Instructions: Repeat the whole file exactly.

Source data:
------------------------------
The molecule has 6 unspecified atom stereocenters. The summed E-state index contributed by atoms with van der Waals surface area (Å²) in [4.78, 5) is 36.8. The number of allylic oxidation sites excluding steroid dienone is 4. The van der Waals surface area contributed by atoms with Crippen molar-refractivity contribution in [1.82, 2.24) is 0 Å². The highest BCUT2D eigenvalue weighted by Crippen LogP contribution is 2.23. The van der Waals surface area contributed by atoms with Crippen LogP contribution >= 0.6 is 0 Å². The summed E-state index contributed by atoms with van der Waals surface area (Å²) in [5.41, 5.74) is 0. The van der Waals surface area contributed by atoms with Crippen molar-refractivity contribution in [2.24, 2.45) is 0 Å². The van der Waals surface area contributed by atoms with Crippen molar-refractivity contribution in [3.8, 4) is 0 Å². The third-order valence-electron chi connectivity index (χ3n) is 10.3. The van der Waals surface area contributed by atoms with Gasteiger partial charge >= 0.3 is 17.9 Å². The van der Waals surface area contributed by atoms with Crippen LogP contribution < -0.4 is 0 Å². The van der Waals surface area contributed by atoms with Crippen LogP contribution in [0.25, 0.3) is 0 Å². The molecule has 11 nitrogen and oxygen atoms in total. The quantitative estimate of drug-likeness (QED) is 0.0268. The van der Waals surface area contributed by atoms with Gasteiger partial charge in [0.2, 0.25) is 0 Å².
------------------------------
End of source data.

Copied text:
The molecule has 6 unspecified atom stereocenters. The summed E-state index contributed by atoms with van der Waals surface area (Å²) in [4.78, 5) is 36.8. The number of allylic oxidation sites excluding steroid dienone is 4. The van der Waals surface area contributed by atoms with Crippen molar-refractivity contribution in [1.82, 2.24) is 0 Å². The highest BCUT2D eigenvalue weighted by Crippen LogP contribution is 2.23. The van der Waals surface area contributed by atoms with Crippen LogP contribution >= 0.6 is 0 Å². The summed E-state index contributed by atoms with van der Waals surface area (Å²) in [5.41, 5.74) is 0. The van der Waals surface area contributed by atoms with Crippen molar-refractivity contribution in [2.24, 2.45) is 0 Å². The van der Waals surface area contributed by atoms with Crippen molar-refractivity contribution in [3.8, 4) is 0 Å². The third-order valence-electron chi connectivity index (χ3n) is 10.3. The van der Waals surface area contributed by atoms with Gasteiger partial charge >= 0.3 is 17.9 Å². The van der Waals surface area contributed by atoms with Crippen LogP contribution < -0.4 is 0 Å². The van der Waals surface area contributed by atoms with Crippen LogP contribution in [0.25, 0.3) is 0 Å². The molecule has 11 nitrogen and oxygen atoms in total. The quantitative estimate of drug-likeness (QED) is 0.0268. The van der Waals surface area contributed by atoms with Gasteiger partial charge in [0.2, 0.25) is 0 Å².